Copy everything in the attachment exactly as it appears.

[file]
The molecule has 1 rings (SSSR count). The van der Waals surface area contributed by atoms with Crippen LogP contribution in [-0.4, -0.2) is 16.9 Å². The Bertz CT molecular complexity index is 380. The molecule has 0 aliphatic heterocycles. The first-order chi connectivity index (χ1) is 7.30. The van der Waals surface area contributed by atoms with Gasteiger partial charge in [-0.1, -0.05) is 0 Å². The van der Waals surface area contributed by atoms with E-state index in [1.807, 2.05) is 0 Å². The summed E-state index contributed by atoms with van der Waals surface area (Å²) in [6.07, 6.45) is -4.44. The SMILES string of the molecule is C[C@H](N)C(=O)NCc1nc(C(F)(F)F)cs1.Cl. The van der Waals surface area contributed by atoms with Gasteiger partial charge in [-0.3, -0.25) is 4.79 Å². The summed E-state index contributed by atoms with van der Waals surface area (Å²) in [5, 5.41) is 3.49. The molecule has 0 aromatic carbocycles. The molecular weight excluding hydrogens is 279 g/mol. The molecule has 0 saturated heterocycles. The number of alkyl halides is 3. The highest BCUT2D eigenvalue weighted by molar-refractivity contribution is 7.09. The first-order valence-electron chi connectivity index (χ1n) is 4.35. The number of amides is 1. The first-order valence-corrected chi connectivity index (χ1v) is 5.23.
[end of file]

The molecule has 1 rings (SSSR count). The van der Waals surface area contributed by atoms with Crippen LogP contribution in [-0.4, -0.2) is 16.9 Å². The Bertz CT molecular complexity index is 380. The molecule has 0 aliphatic heterocycles. The first-order chi connectivity index (χ1) is 7.30. The van der Waals surface area contributed by atoms with Gasteiger partial charge in [-0.1, -0.05) is 0 Å². The van der Waals surface area contributed by atoms with E-state index in [1.807, 2.05) is 0 Å². The summed E-state index contributed by atoms with van der Waals surface area (Å²) in [6.07, 6.45) is -4.44. The SMILES string of the molecule is C[C@H](N)C(=O)NCc1nc(C(F)(F)F)cs1.Cl. The van der Waals surface area contributed by atoms with Gasteiger partial charge in [-0.3, -0.25) is 4.79 Å². The summed E-state index contributed by atoms with van der Waals surface area (Å²) in [5, 5.41) is 3.49. The molecule has 0 aromatic carbocycles. The molecular weight excluding hydrogens is 279 g/mol. The molecule has 0 saturated heterocycles. The number of alkyl halides is 3. The highest BCUT2D eigenvalue weighted by molar-refractivity contribution is 7.09. The first-order valence-electron chi connectivity index (χ1n) is 4.35. The number of amides is 1. The first-order valence-corrected chi connectivity index (χ1v) is 5.23.